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Fossil Fuels- Non renewable Nuclear- Non renewable Renewable Resources-wind, solar, biomass Energy.

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Presentation on theme: "Fossil Fuels- Non renewable Nuclear- Non renewable Renewable Resources-wind, solar, biomass Energy."— Presentation transcript:

1 Fossil Fuels- Non renewable Nuclear- Non renewable Renewable Resources-wind, solar, biomass Energy


3 What Are the Advantages and Disadvantages of Fossil Fuels? Oil, natural gas, and coal are currently abundant and relatively inexpensive, but using them causes air and water pollution, degrades large areas of land, and releases greenhouse gases to the atmosphere.

4 Dependence on Oil Petroleum (crude oil) –Trapped underground or under ocean with natural gas –Fossil fuels Extraction –U.S. peak production-1970 (Hubbard’s Peak) Transportation Refining Petrochemicals

5 Asphalt Gases Lowest Boiling Point Highest Boiling Point Gasoline Aviation fuel Heating oil Diesel oil Heated crude oil Furnace Naphtha Grease and wax Science: refining crude oil. Components of petroleum are removed at various levels, depending on their boiling points, in a giant distillation column. The most volatile components with the lowest boiling points are removed at the top of the column.

6 Oil refinery in U.S. state of Texas



9 How Long Will Crude Oil Supplies Last? Crude oil is the single largest source of commercial energy in world and U.S. Proven oil reserves –Can be extracted profitably at today’s prices with today’s technology –80% depleted between 2050 and 2100

10 Major Oil-Supplying Nations Control of oil reserves OPEC Distribution of proven reserves How long will conventional oil last?

11 2050 Year Barrels of oil per year (billions) 0 1 2 3 4 5 6 7 8 9 10 11 12 13 14 Projected U.S. oil consumption Arctic refuge oil output over 50 years 2000 2010202020302040 The amount of crude oil that might be found in the Arctic National Wildlife Refuge, if developed and extracted over 50 years, is only a tiny fraction of projected U.S. oil consumption. In 2008, the DOE projected that developing this oil would take 10–20 years and lower gasoline prices at the pump by at most 6 cents per gallon.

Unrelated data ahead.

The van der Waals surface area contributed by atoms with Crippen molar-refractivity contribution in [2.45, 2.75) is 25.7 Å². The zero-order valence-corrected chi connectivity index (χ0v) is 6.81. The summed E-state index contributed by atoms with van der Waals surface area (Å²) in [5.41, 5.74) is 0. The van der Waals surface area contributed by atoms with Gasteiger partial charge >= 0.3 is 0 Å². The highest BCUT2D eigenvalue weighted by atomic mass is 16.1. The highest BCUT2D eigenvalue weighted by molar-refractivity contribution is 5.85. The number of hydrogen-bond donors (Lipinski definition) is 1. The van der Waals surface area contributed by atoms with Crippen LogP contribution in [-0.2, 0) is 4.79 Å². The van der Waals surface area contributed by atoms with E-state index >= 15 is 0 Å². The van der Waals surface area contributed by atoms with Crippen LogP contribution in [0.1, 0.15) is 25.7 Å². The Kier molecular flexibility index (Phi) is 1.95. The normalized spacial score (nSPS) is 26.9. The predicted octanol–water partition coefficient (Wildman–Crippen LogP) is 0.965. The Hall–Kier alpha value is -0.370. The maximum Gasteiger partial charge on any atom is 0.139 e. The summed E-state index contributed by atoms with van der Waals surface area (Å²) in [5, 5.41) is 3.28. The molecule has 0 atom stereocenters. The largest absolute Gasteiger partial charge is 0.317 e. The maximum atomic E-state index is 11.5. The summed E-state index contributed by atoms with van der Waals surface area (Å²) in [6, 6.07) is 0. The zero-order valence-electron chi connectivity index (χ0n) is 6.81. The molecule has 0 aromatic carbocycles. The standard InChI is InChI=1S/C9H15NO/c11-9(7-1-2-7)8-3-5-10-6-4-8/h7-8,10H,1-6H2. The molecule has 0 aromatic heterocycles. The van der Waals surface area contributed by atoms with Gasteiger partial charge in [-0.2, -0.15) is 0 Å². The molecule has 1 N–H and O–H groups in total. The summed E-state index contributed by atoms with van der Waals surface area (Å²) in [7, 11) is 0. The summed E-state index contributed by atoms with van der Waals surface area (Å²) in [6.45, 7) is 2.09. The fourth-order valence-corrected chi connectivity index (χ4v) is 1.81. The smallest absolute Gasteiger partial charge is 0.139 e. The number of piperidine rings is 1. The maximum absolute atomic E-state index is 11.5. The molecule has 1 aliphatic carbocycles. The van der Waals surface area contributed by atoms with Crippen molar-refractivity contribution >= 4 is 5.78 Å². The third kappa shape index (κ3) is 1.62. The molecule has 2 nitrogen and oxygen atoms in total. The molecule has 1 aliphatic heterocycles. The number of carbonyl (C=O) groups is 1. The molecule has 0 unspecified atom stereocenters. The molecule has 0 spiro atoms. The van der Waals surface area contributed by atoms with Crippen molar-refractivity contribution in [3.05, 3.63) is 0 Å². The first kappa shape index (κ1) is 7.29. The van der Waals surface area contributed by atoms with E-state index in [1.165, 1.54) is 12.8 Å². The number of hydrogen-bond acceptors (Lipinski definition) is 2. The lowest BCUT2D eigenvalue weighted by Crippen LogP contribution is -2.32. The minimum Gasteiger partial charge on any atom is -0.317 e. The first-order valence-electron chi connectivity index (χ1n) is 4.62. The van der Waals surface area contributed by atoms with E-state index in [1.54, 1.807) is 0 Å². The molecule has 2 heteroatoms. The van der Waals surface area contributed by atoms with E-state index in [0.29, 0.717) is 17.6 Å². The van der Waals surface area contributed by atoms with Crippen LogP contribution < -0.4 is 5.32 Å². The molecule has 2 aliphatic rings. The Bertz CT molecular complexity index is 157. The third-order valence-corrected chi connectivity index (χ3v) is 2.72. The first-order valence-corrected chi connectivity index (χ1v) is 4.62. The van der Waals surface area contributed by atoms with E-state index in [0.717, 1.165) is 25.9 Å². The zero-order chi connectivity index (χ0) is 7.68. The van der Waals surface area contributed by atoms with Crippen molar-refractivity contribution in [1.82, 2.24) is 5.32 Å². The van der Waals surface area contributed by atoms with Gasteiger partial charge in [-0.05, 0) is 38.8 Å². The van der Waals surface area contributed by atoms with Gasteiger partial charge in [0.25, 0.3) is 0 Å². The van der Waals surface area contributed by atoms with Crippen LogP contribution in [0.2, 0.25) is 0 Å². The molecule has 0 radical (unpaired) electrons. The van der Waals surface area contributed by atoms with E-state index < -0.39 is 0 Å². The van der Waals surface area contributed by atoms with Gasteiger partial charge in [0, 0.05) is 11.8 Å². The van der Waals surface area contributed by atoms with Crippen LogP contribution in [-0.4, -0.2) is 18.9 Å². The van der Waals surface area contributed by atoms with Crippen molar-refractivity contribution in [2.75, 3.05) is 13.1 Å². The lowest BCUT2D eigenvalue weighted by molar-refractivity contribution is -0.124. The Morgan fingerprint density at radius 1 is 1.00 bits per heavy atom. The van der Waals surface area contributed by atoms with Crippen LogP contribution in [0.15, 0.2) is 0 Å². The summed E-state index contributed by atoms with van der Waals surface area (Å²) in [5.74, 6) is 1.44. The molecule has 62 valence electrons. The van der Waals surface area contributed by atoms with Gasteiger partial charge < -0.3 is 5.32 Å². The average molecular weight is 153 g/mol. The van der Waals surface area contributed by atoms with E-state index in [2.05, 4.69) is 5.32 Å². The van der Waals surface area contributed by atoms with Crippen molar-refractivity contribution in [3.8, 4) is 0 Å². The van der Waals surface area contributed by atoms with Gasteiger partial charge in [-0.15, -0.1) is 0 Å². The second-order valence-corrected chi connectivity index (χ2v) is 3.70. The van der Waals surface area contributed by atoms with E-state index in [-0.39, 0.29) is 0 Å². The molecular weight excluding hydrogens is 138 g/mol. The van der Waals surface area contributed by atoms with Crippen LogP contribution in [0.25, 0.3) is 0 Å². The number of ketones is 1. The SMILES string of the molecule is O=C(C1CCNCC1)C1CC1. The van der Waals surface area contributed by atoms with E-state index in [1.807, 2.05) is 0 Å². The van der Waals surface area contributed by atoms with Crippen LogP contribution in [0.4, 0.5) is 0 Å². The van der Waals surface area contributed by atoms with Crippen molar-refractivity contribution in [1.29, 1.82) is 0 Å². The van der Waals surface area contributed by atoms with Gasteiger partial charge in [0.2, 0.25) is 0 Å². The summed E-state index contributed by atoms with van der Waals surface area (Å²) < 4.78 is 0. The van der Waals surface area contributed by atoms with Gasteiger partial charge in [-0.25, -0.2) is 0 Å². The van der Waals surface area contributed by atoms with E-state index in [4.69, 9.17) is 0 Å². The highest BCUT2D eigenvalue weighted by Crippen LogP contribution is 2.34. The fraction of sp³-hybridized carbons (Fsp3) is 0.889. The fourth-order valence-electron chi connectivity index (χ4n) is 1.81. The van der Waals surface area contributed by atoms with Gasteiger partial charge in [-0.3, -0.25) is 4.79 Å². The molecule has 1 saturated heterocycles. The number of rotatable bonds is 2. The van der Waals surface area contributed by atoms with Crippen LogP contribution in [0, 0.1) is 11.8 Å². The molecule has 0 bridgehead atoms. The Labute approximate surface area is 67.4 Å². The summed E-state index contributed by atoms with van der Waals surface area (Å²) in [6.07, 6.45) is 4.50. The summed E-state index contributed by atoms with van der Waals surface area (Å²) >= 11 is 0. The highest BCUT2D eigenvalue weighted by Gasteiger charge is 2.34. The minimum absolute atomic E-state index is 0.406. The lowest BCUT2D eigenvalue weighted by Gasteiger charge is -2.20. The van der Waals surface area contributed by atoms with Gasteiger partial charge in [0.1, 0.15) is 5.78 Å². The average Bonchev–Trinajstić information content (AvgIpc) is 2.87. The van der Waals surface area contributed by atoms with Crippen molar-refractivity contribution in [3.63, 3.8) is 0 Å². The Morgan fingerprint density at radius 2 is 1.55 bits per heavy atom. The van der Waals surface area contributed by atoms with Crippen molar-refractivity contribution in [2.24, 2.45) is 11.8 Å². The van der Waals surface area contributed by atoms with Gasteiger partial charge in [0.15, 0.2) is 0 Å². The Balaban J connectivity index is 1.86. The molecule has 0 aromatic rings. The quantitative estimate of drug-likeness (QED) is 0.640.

12 United States Oil Production and Use U.S. –93% of energy from fossil fuels –39% from crude oil –Produces 9% of world’s crude oil –Uses 25% of world production –Has 2% of proven crude oil reserves

13 What Happened to Nuclear Power? Optimism of 1950s is gone Comparatively expensive source of power No new plants in U.S. since 1978 Disposing of nuclear waste is difficult Three Mile Island (1979)

14 What Do We Do with Worn-Out Nuclear Power Plants? Decommissioning old nuclear power plants Dismantle power plant and store materials Install physical barriers Entomb entire plant

15 Renewable Energy Sustainability mostly depends on solar energy –Direct form: from the sun Indirect forms –Wind –Moving water –Biomass Geothermal




19 Photovoltaic (PV) or solar cells can provide electricity for a house or building using solar cell roof shingles, as shown in this house in Richmond Surrey, England. Solar-cell roof systems that look like a metal roof are also available. In addition, new thin-film solar cells can be applied to windows and outside walls.

20 Producing Electricity from Flowing Water Hydropower –Leading renewable energy source –Much unused capacity Dams and reservoirs –Turbines generate electricity –Eventually fill with silt Micro-hydro generators


22 Producing Electricity from Wind Indirect form of solar energy World’s second fastest-growing source of energy Vast potential –Land –Offshore


24 With sufficient and consistent government incentives, wind power could supply more than 10% of the world’s electricity and 20% of the electricity used in the United States by 2030


26 Energy from Burning Biomass Biomass –Wood –Agricultural waste –Plantations –Charcoal –Animal manure Common in developing countries Carbon dioxide increase in atmosphere

27 Converting Plant Matter to Liquid Biofuel Biofuels –Ethanol and biodiesel –Crops can be grown in most countries –No net increase in carbon dioxide emissions –Available now Sustainability



30 Energy by Tapping the Earth’s Internal Heat Geothermal energy Geothermal heat pumps Hydrothermal reservoirs –Steam –Hot water Deep geothermal energy




34 Transition to a More Sustainable Energy Future Gradual shift from centralized macropower to decentralized micropower Greatly improved energy efficiency Temporary use of natural gas Decrease environmental impact of fossil fuels

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